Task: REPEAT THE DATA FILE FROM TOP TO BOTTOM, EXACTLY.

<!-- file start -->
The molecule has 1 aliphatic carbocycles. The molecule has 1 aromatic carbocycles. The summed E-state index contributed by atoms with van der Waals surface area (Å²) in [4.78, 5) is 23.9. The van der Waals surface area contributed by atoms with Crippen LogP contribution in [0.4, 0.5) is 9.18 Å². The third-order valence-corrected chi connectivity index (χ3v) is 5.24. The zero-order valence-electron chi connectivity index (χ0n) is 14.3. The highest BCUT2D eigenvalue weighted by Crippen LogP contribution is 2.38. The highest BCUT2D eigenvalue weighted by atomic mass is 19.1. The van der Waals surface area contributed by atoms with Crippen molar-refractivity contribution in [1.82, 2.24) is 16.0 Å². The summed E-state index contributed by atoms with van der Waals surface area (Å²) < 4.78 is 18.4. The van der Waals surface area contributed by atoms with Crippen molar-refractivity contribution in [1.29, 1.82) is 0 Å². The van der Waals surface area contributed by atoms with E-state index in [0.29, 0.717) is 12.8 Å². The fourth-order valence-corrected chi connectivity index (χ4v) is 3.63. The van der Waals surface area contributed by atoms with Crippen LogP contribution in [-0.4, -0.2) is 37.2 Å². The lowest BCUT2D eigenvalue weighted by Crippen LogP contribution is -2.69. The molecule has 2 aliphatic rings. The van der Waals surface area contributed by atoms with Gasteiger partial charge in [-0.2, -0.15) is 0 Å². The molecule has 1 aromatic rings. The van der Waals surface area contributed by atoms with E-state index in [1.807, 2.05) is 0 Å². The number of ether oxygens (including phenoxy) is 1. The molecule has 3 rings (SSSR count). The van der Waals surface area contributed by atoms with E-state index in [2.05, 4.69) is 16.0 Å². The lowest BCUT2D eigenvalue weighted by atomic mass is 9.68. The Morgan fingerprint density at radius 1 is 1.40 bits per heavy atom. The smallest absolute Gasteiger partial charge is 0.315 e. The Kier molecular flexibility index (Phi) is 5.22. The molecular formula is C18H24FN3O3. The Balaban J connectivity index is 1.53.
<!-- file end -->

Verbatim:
The molecule has 1 aliphatic carbocycles. The molecule has 1 aromatic carbocycles. The summed E-state index contributed by atoms with van der Waals surface area (Å²) in [4.78, 5) is 23.9. The van der Waals surface area contributed by atoms with Crippen LogP contribution in [0.4, 0.5) is 9.18 Å². The third-order valence-corrected chi connectivity index (χ3v) is 5.24. The zero-order valence-electron chi connectivity index (χ0n) is 14.3. The highest BCUT2D eigenvalue weighted by Crippen LogP contribution is 2.38. The highest BCUT2D eigenvalue weighted by atomic mass is 19.1. The van der Waals surface area contributed by atoms with Crippen molar-refractivity contribution in [1.82, 2.24) is 16.0 Å². The summed E-state index contributed by atoms with van der Waals surface area (Å²) < 4.78 is 18.4. The van der Waals surface area contributed by atoms with Crippen molar-refractivity contribution in [1.29, 1.82) is 0 Å². The van der Waals surface area contributed by atoms with E-state index in [0.29, 0.717) is 12.8 Å². The fourth-order valence-corrected chi connectivity index (χ4v) is 3.63. The van der Waals surface area contributed by atoms with Crippen LogP contribution in [-0.4, -0.2) is 37.2 Å². The lowest BCUT2D eigenvalue weighted by Crippen LogP contribution is -2.69. The molecule has 2 aliphatic rings. The van der Waals surface area contributed by atoms with Gasteiger partial charge in [-0.2, -0.15) is 0 Å². The molecule has 1 aromatic rings. The van der Waals surface area contributed by atoms with E-state index in [1.807, 2.05) is 0 Å². The number of ether oxygens (including phenoxy) is 1. The molecule has 3 rings (SSSR count). The van der Waals surface area contributed by atoms with E-state index in [2.05, 4.69) is 16.0 Å². The lowest BCUT2D eigenvalue weighted by atomic mass is 9.68. The Morgan fingerprint density at radius 1 is 1.40 bits per heavy atom. The smallest absolute Gasteiger partial charge is 0.315 e. The Kier molecular flexibility index (Phi) is 5.22. The molecular formula is C18H24FN3O3. The Balaban J connectivity index is 1.53.